STORYTELLING CASE STUDIES: Walter White and The Doctor
The past week saw the season 7 debut of British sci-fi series Doctor Who and the mid-season cliffhanger ending of Breaking Bad which ends its TV run in 2013.xl I was so impressed with both, that I wanted to take this opportunity to do two things: review these most recent episodes and take some time to consider the story telling richness of iconic characters Walter White and The Doctor.
WARNING: SPOILERS MAY ABOUND BELOW. Well, there will be some. Whether they abound or not, I guess, depends how you define “abound.”
Breaking Bad, for the uninitiated, is an AMC drama about a family man, high school chemistry teacher, beaten down by life, who turns 50 and finds out he has cancer. Suddenly faced with the prospect of dying and leaving his family penniless, he hooks up with a former stoner student to cook an insanely pure grade of blue meth. Over the past four seasons, Walt has spiraled downward from nice guy-doing-bad-for-the-right-reasons to bad-guy-on-a-power-trip to where he is now in season five, bad-guy-trying-to-regain-good-guy-self. Problem is, last week’s episode suggests he may finally be busted. Walt is smart. Very smart. But he got careless. His love for Walt Whitman – and his brother-in-law’s lower intestine – could be his undoing.
Walt is not the only bad guy to play a prime role on a TV show. Tony Soprano was pretty consistently a bad dude from the start of “The Sopranos” to the end. Conflicted, sure, but a mobster through and through. Maybe you rooted for him to changed (or maybe you didn’t), but he was pretty much the same Tony from season to season.
Dexter is a “hero” of sorts because he targets murderers and rapists who have somehow escaped law enforcement, always meticulous about making sure his victim is guilty. But Dexter himself has always been the first to say that all he’s doing is directing his blood lust toward society’s dregs so that he doesn’t randomly kill his neighbors and other innocents.
But Walt is unique. He’s the first character I can think of where the series premieres with its central character a clean-cut innocent and devolving into murder and mayhem, challenging the viewer to stay with the show and making that viewer really question if they are rooting for or against the character. That’s a fascinating storytelling challenge. It’s easy to write a good character that readers/viewers want to root for. It’s also easy to write a bad guy that people love to read – why do you think actors always say in interviews they want to play the bad guy? But writing a central character so strong that the viewer stays with him despite (because of?) the increasingly bad things he does? That’s the storytelling olympics, friend. I picture a lot of late-night pots of coffee in the “Breaking Bad” writer’s room. Also whisky. And, oddly, a lazy susan full of cheese cubes.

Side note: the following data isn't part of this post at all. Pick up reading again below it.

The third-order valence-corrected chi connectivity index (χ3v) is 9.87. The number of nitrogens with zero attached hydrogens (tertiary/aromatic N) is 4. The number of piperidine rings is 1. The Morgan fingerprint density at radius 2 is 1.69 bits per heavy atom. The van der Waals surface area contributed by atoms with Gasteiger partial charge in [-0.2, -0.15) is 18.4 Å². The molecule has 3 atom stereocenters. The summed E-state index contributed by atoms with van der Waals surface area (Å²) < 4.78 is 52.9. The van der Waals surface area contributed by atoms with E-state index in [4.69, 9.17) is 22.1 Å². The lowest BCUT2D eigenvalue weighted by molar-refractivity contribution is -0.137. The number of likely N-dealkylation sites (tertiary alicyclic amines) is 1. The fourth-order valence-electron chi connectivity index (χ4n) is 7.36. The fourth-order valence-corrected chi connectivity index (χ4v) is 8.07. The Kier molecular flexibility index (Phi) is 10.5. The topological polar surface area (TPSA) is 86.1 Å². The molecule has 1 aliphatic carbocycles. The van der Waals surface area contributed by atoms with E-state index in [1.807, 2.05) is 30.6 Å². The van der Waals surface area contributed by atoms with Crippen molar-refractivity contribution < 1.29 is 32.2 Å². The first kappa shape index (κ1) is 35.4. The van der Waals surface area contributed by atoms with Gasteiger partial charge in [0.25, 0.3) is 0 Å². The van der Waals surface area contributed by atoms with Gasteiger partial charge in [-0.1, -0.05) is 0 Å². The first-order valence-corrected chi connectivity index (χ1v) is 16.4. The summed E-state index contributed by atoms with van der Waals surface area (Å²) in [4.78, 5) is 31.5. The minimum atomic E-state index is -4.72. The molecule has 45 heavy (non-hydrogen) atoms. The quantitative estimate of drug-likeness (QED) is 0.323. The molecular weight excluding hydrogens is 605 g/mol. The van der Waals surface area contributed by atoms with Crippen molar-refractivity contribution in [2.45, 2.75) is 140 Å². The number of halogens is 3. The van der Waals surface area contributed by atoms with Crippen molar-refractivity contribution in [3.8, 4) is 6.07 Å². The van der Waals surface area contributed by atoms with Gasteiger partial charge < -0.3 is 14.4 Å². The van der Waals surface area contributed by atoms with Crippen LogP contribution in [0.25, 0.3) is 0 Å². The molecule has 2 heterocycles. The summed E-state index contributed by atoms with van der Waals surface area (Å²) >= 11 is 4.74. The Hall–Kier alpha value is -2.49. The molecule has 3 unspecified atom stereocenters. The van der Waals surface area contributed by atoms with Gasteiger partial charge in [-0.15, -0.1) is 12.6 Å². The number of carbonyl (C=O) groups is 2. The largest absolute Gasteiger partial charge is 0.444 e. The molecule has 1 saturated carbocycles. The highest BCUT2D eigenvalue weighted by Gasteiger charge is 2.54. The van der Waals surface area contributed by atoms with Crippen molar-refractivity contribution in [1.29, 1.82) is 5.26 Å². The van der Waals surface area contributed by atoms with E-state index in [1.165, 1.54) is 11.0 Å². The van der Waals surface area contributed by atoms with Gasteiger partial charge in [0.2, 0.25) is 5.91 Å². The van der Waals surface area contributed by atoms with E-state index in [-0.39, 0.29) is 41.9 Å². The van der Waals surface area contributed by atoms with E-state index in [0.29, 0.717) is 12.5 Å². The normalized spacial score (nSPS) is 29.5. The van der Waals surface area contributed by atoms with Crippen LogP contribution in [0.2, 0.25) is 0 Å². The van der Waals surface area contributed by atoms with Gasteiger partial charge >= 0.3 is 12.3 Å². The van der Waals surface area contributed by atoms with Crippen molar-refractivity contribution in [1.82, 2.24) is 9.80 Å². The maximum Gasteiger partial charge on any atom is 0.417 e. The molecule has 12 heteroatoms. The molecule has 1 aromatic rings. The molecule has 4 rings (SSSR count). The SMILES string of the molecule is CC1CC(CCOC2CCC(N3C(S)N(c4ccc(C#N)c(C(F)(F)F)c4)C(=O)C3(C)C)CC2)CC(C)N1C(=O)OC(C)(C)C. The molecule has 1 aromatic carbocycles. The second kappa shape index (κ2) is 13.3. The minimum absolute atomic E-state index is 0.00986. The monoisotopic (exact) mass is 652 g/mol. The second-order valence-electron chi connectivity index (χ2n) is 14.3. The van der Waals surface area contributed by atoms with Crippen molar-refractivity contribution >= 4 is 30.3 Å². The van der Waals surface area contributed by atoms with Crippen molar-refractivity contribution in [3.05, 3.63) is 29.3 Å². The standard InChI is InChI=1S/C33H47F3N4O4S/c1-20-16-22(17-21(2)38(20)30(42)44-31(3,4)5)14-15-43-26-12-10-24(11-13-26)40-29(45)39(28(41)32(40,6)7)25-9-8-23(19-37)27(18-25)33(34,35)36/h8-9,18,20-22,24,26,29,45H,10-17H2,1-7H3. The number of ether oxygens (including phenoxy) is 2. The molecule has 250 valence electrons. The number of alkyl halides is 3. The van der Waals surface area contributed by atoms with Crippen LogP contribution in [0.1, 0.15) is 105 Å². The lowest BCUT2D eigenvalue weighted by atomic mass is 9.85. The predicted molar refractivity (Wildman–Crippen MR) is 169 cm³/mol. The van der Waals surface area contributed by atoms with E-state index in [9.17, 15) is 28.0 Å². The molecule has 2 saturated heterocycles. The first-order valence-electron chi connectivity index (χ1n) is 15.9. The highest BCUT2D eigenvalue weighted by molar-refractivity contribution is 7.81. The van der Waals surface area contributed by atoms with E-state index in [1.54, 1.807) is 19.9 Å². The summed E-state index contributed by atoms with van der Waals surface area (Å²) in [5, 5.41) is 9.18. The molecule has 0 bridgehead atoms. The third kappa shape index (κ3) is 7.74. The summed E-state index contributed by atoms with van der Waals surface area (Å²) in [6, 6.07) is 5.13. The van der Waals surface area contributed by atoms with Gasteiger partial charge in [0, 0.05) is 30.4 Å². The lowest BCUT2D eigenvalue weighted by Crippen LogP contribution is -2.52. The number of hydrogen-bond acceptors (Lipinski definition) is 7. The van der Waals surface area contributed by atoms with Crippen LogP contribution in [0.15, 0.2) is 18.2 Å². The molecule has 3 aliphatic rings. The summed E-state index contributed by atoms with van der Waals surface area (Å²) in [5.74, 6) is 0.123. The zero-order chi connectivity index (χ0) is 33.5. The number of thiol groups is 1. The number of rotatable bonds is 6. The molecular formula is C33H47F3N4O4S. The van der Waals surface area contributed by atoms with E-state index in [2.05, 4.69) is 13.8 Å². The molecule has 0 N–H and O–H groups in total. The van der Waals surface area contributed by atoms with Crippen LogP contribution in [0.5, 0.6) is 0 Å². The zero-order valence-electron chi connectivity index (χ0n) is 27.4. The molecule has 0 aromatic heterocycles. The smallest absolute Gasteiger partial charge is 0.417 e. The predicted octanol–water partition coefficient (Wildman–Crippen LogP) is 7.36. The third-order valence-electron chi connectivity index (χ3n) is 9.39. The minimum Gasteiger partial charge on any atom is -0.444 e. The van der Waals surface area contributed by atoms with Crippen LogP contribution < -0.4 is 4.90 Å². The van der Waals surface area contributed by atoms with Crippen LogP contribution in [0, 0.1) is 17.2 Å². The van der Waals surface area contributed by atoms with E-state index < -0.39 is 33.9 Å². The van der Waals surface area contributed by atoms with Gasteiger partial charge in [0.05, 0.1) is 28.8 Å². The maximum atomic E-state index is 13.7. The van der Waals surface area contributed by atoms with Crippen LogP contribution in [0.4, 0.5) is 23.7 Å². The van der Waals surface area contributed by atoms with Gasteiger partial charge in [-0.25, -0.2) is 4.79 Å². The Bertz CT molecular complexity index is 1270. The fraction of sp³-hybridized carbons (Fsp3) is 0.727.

Anyway, if Walter White is a masterclass in redefining “protagonist”, then The Doctor is a study in tweeking a legendary character in ways that deepen his appeal rather than deflate it.
It would take too long to summarize fifty years of TV history, but in short: The Doctor of BBC TV’s “Doctor Who” is a Time Lord who travels the universe in a TARDIS that looks like a 1960’s British police call box on the outside, but inside is an infinitely large spaceship that can travel anywhere in time and space. The Doctor has devoted his life to protecting the defenseless. The original “classic” Who ran for almost thirty years, then, after a fifteen year break, returned to TV, and gangbuster ratings, in 2005. The Doctor’s (Did I mention the character can regenerate when mortally wounded? I’ll save that for another time.)
The new show, along with better special effects and, honestly, better acting, has more of an edge. The premise of the new show is that the Doctor’s entire race has been wiped out – by his own doing. He destroyed his own people to end The Time War between the Time Lords and the Daleks (giant slugs housed in scary looking metal canisters that like to kill things) Classic doctors tended to be more professorial. Cranky, occasionally petulant, often funny, but ultimately good guys. The modern era Doctor is angrier and not occasionally egotistical. The heroism and humor are there too, but there’s a lot of rage underneath. There have been a lot more speeches made to the Doctor about getting too big for his britches. And last week’s premiere found The Doctor facing his dread enemy the Daleks again. Kidnapped, surrounded, the Doctor waved his arms proclaiming, “Here I am!” He went on to help a woman realize that she was turned into a Dalek. Then blew her up.
Don’t get me wrong. “Doctor Who” is still great sci-fi fun, but more and more these dark passages are being sprinkled into the mix. It’s a light touch, sure, but still a stretching of the classic Who fabric; a delicate dance for a decades-old formula.
“Writing” is a technical skill; being able to put together words and paragraphs, proper spelling and grammar, in a way that is concise and coherent. “Storytelling” is an art; using writing to captivate, thrill, repel, and otherwise move you in a way that the DVD player manual just can’t. The Doctor and Walter White are just too fine examples of that art.
Go watch some TV.